Archive for February, 2010

Edward J. Stein, Jr., Col. U.S. Army, (Ret.)

The following account is based on my personal notes and memory of friendly and enemy activities on the 5th and 6th of June 1972, during the battle for An Loc, Republic of Vietnam. At this time, I was the Senior Regimental Advisor to the 33rd Regiment, 21st ARVN Division, and was the only U.S. Army advisor with this unit. The call sign that I used for my radio transmissions was “Constant.” Read the rest of this entry »

Robert W. Kirkpatrick, Maj. USAF

A Low Level Airdrop Mission At An Loc RVN 18 APRIL 1972

As a USAF Major I was a flight navigator assigned to the 374th TAW Standardization and Evaluation Section, otherwise known as STAN EVAL at CCK AB, Taiwan from March 1971 to Aug 1972 flying missions out of CCK to Vietnam and various locations in the Pacific area. Read the rest of this entry »

Marvin Zumwalt, Capt. U.S. Army

Rescue from Cat Lo Bridge

From the 3rd Brigade log of 8 April 1972:

0830 hours – “ …DCO-A, D/229, 75th Rangers will rescue Cornish 67 from Cat Lo Bridge…”

This order set in motion a complex combined arms mission involving USAF, USN and USA fixed and rotary wing aircraft to extract three surrounded US advisors from the battlefield.

1110 hours – “DCO-A: 3 advisors at Cat Lo Bridge rescued by D/229 and 75th Rangers.”

The operation was one of the first “successes” experienced by US forces during the early days the Spring Offensive. The extraction of the three advisors and four ARVNs by the pilot and gunner of an OH-6 was no cakewalk evidenced by the fact that the six US personnel involved were awarded three DSCs, three Silver Stars, and three Purple Hearts. Read the rest of this entry »

Bob Murphy, Col. USAF (Ret.)

The Sundogs

This is my humble effort, although perhaps lengthy, to tell a little about the end of the Mike FACs, and about the Sundogs during the April Fool’s Offensive in 1972. It’s pretty much off the top of my head, but that’s all I had. Read the rest of this entry »

Mike Wheeler, WO1 (June 13)

An Loc Personal Account as provided to Mike Sloniker, VHPA Historian, and Pilot with the A/229th by Mike Wheeler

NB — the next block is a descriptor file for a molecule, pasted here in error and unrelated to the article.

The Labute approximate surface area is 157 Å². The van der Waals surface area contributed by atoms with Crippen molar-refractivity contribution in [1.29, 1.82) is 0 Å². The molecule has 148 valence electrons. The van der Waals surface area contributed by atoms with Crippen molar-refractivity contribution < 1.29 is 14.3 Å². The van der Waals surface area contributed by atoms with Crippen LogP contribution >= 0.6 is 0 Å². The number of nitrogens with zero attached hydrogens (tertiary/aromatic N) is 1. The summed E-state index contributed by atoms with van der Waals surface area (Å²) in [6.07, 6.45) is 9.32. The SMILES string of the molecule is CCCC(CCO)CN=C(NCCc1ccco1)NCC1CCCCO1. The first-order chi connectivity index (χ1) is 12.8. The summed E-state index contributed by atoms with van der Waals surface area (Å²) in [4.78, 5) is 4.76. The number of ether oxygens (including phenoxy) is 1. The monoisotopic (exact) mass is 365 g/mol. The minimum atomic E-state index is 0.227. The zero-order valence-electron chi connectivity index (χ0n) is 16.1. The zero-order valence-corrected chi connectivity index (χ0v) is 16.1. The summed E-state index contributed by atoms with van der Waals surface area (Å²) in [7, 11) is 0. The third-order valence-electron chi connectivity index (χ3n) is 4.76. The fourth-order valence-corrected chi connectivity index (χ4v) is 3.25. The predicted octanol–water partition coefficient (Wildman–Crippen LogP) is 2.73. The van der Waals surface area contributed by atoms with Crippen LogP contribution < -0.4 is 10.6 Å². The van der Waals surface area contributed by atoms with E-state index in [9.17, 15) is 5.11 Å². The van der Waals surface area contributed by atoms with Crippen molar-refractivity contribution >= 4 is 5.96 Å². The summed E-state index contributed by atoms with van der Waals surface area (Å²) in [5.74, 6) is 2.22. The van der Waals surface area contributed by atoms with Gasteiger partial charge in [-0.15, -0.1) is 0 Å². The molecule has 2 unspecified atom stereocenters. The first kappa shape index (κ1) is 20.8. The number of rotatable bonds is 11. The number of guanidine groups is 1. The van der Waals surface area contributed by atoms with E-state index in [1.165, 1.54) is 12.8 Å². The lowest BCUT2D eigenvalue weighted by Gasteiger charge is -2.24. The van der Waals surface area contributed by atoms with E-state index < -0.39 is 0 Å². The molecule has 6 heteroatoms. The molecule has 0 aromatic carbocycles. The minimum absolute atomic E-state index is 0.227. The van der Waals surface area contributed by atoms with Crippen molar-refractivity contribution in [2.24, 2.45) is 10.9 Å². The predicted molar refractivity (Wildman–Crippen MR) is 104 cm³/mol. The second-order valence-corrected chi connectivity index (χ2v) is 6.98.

Recount of events that occurred on June 13, 1972

This is what I remember of 13-14 June and the days through June into July at An Loc. Some of this may run together and the dates may not be exactly correct but they are my remembrances. Read the rest of this entry »

Mike Wheeler, WO1 (April 11)

Recount of events that occurred on April 11, 1972

On the 11th of April 1972 a flight of five UH-lH’s along with a flight of at least 5 UH-1 from B/229th were tasked to conduct a combat assault from Dau Tieng to An Loc. Our Gun Cover was provided by Blue Max. As you very well know the Spring or Easter Offensive had been on going for over a week and Loc Ninh had fallen to the NVA. Read the rest of this entry »

Mike Wheeler, WO1 (April 8)

Recount of A Co, 229th AHB, 3rd Bde (Sep), 1st Cav Div, 8 April 1972, Nui Ba Den

On 8 April 1972, Yellow Flight (5 UH-lHs) of A Co 229th AHB started the day doing combat assault operations with ARVN (Ruff Puff s) in the vicinity of Xuan Loc, III Corps RVN. I was peter pilot (co-pilot) of yellow 4 (chock 4). CW2 Kirkpatrick was the A/C (aircraft commander).

Read the rest of this entry »

Mitchell L. Leeds, Major USAR (Ret.)

Participation of Major Mitchell L. Leeds during:

The Enemy Easter Invasion of 1972 AKA The Spring Offensive of 1972

By; Major Mitchell L. Leeds – USAR ( Retired )

During the Enemy Spring Invasion of 1972 when the NVA, with main objective to get as many troops into South Vietnam, before the Cease Fire was signed in Paris, I participated in the largest battle of the Vietnam War, as the S-5 of the 3rd Brigade ( Separate ), Ist CAV DIV (Airmobile); the last U.S. Army Maneuver element remaining South of the Central Highlands. Read the rest of this entry »

Ed Byra, BG U.S. Air Force, (Ret.)

This is the text of a speech that BG Ed Brya gave to an Airlift convention about the C-130 tactics they used at An Loc:

In April 1972 as the war in southeast Asia was winding down the North Vietnamese Army (NVA) launched their spring offensive. This caused a major build up and reinforcement of air force, navy, and marine air from both the cones and pacific theater. Read the rest of this entry »